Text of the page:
Salisbury Township is ready for whatever Mother Nature plans to start throwing at it this weekend.
That was the optimistic assessment presented by township officials at Thursday night's commissioners meeting.
"We're ready for Sunday," declared township manager Randy Soriano.
As much as a foot or more of snow - or snow mixing with ice -- is expected to fall Sunday into Monday.
"It seems like it's going to be a plowable event," said John Andreas, Salisbury's public works director.
Despite widespread publicity of municipalities facing salt shortages used to keep roads clear, officials said Salisbury has enough salt and related materials to meet the coming snowstorm.
And, while other municipalities are finding this winter to be a budget buster, Soriano predicted: "We'll be able to weather the storm in terms of the budget. The money is there."
"Great!" responded township commissioner Debra Brinton.
Soriano reported the public works department has used up about 84 percent of its annual overtime budget. "Compared to last year, obviously that number is way up."
He said Salisbury also has spent about 52 percent of the money budgeted for salt for 2014. He said last year at this time the township had spent only 33 percent of that money.
The manager said calls are coming into the municipal building from residents who think Salisbury is running out of salt. "I don't know where they got that, but that's really far from the truth. We have no salt shortage."
Andreas indicated the township has been getting regular salt deliveries, even one on President's Day. "We work diligently to try to maintain our material throughout the winter."
The public works director said Salisbury has more than 250 tons of "anti-skid mixed material" and at least 75 tons of salt, as well as magnesium chloride, a liquid mixed with salt and anti-skid material before they are put on roads, to improve their effectiveness in very cold temperatures.
"It's been way too cold for way too long and way too much snow," Andreas told commissioners.
"Hopefully, with March right around the corner, the sun will be up a little longer, a little higher and a little stronger and we can turn this around, because it's been a very long and challenging winter."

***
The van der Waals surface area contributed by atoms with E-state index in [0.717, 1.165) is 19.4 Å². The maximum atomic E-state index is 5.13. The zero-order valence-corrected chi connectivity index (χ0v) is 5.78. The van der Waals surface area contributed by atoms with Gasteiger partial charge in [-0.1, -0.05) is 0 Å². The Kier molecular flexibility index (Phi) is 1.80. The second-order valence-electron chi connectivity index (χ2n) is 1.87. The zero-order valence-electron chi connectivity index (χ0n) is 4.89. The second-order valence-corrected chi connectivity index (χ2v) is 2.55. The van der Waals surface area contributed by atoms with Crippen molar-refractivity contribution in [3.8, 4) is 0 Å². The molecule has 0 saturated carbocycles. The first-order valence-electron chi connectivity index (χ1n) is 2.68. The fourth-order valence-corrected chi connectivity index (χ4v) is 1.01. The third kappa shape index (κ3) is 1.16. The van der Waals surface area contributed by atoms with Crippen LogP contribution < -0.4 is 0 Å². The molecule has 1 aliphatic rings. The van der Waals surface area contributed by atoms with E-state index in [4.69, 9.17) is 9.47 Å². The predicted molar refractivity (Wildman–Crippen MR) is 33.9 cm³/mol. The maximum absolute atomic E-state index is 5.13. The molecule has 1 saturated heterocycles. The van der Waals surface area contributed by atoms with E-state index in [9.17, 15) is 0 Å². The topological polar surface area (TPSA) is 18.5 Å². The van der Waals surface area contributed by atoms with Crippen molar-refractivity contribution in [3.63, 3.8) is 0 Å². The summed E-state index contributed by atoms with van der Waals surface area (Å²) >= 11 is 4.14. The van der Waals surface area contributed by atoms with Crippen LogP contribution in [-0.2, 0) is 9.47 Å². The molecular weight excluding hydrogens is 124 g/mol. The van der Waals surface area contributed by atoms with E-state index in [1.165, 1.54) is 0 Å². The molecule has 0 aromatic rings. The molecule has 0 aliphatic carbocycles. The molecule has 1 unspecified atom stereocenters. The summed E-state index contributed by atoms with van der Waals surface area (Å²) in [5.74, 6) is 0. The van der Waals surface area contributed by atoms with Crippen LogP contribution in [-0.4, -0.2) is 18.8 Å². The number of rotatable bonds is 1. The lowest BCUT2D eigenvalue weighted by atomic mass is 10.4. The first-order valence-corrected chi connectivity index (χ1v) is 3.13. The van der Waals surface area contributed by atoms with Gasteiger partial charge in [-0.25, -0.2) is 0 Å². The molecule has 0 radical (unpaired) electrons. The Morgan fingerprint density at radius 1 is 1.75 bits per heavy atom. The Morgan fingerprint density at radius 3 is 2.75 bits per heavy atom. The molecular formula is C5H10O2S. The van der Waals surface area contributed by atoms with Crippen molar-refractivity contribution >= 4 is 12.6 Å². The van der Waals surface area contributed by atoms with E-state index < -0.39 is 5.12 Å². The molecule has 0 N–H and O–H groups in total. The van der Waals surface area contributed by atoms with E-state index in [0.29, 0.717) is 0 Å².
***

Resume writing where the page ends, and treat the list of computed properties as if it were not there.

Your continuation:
"It's not the normal winter," agreed Soriano. "The worst is over - I think."
Brinton said two residents called her just to say how much they appreciate the work the township's public works department has done to deal with the ice and snow.
Those residents told her Salisbury's roads are in better shape than those in neighboring Bethlehem and Fountain Hill.
Brinton added she can see the same thing when she drives on Cypress Avenue, which becomes Carlisle Street when it reaches Allentown. "You definitely notice the difference between 'this is Salisbury and this is Allentown'."
She told Andreas: "You guys did a great job, in a really bad storm. And it looks like you're gong to be doing it again."
Soriano said the ice and snow will be followed in March and April by pothole repairs and other road restoration. He said the township also has enough money in its budget to do that work.
Annual police report
In other business, Salisbury Police Chief Allen Stiles presented township commissioners with his annual report for 2013.
Stiles said his 19-member department is at full-strength, serving a township with 13,505 residents.
The most frequently reported crime in 2013 Salisbury was theft (248), distantly followed by burglary (46), assault (38), sexual assault (11), auto theft (10) and robbery (2).